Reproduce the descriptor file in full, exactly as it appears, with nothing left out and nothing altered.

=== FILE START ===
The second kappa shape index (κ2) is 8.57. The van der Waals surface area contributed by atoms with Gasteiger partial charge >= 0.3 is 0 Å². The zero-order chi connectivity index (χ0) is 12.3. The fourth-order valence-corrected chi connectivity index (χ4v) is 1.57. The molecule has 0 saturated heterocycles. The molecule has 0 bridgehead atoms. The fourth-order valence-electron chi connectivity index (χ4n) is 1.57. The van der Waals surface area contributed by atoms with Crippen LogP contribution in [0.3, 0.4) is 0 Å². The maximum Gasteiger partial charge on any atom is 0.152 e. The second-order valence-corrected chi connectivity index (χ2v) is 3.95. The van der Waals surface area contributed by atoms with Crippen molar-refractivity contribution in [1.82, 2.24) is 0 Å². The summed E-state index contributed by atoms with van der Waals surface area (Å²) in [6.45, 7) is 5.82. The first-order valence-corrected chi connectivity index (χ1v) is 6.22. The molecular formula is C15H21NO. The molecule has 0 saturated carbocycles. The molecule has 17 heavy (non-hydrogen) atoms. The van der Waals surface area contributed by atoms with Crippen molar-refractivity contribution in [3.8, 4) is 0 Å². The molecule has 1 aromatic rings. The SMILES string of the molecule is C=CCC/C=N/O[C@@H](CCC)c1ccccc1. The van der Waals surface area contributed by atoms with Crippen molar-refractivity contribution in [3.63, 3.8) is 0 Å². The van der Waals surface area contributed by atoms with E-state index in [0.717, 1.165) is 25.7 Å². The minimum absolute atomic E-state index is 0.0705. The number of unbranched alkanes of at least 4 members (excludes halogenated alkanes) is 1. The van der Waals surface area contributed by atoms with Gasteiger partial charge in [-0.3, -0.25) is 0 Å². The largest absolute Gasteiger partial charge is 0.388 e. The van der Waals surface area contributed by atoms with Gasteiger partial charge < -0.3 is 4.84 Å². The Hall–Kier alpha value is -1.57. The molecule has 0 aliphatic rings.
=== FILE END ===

The second kappa shape index (κ2) is 8.57. The van der Waals surface area contributed by atoms with Gasteiger partial charge >= 0.3 is 0 Å². The zero-order chi connectivity index (χ0) is 12.3. The fourth-order valence-corrected chi connectivity index (χ4v) is 1.57. The molecule has 0 saturated heterocycles. The molecule has 0 bridgehead atoms. The fourth-order valence-electron chi connectivity index (χ4n) is 1.57. The van der Waals surface area contributed by atoms with Crippen LogP contribution in [0.3, 0.4) is 0 Å². The maximum Gasteiger partial charge on any atom is 0.152 e. The second-order valence-corrected chi connectivity index (χ2v) is 3.95. The van der Waals surface area contributed by atoms with Crippen molar-refractivity contribution in [1.82, 2.24) is 0 Å². The summed E-state index contributed by atoms with van der Waals surface area (Å²) in [6.45, 7) is 5.82. The first-order valence-corrected chi connectivity index (χ1v) is 6.22. The molecular formula is C15H21NO. The molecule has 0 saturated carbocycles. The molecule has 17 heavy (non-hydrogen) atoms. The van der Waals surface area contributed by atoms with Crippen molar-refractivity contribution in [3.8, 4) is 0 Å². The molecule has 1 aromatic rings. The SMILES string of the molecule is C=CCC/C=N/O[C@@H](CCC)c1ccccc1. The van der Waals surface area contributed by atoms with Crippen molar-refractivity contribution in [3.63, 3.8) is 0 Å². The van der Waals surface area contributed by atoms with E-state index in [0.717, 1.165) is 25.7 Å². The minimum absolute atomic E-state index is 0.0705. The number of unbranched alkanes of at least 4 members (excludes halogenated alkanes) is 1. The van der Waals surface area contributed by atoms with Gasteiger partial charge in [-0.3, -0.25) is 0 Å². The largest absolute Gasteiger partial charge is 0.388 e. The van der Waals surface area contributed by atoms with Gasteiger partial charge < -0.3 is 4.84 Å². The Hall–Kier alpha value is -1.57. The molecule has 0 aliphatic rings.